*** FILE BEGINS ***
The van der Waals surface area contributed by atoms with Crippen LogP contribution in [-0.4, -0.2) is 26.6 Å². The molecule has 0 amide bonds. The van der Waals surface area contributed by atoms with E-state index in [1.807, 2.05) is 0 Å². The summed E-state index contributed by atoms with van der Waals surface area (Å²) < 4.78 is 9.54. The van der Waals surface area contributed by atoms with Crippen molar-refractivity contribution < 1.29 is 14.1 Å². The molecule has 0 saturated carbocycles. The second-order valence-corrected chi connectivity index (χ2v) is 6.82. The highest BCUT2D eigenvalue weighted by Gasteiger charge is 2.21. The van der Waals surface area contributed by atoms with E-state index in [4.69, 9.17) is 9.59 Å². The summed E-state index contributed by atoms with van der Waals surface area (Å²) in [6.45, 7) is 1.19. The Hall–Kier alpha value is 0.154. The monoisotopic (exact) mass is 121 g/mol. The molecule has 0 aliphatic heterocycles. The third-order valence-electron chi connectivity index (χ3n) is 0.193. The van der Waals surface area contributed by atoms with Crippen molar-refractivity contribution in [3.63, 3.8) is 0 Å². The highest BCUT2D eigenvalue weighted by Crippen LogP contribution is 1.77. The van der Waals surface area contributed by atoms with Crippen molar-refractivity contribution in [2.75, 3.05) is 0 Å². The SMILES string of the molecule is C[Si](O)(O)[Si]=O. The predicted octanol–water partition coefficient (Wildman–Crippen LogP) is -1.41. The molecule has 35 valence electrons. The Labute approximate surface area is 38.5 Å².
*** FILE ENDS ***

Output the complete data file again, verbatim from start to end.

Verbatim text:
The van der Waals surface area contributed by atoms with Crippen LogP contribution in [-0.4, -0.2) is 26.6 Å². The molecule has 0 amide bonds. The van der Waals surface area contributed by atoms with E-state index in [1.807, 2.05) is 0 Å². The summed E-state index contributed by atoms with van der Waals surface area (Å²) < 4.78 is 9.54. The van der Waals surface area contributed by atoms with Crippen molar-refractivity contribution < 1.29 is 14.1 Å². The molecule has 0 saturated carbocycles. The second-order valence-corrected chi connectivity index (χ2v) is 6.82. The highest BCUT2D eigenvalue weighted by Gasteiger charge is 2.21. The van der Waals surface area contributed by atoms with E-state index in [4.69, 9.17) is 9.59 Å². The summed E-state index contributed by atoms with van der Waals surface area (Å²) in [6.45, 7) is 1.19. The Hall–Kier alpha value is 0.154. The monoisotopic (exact) mass is 121 g/mol. The molecule has 0 aliphatic heterocycles. The third-order valence-electron chi connectivity index (χ3n) is 0.193. The van der Waals surface area contributed by atoms with Crippen molar-refractivity contribution in [3.63, 3.8) is 0 Å². The highest BCUT2D eigenvalue weighted by Crippen LogP contribution is 1.77. The van der Waals surface area contributed by atoms with Crippen molar-refractivity contribution in [2.75, 3.05) is 0 Å². The SMILES string of the molecule is C[Si](O)(O)[Si]=O. The predicted octanol–water partition coefficient (Wildman–Crippen LogP) is -1.41. The molecule has 35 valence electrons. The Labute approximate surface area is 38.5 Å².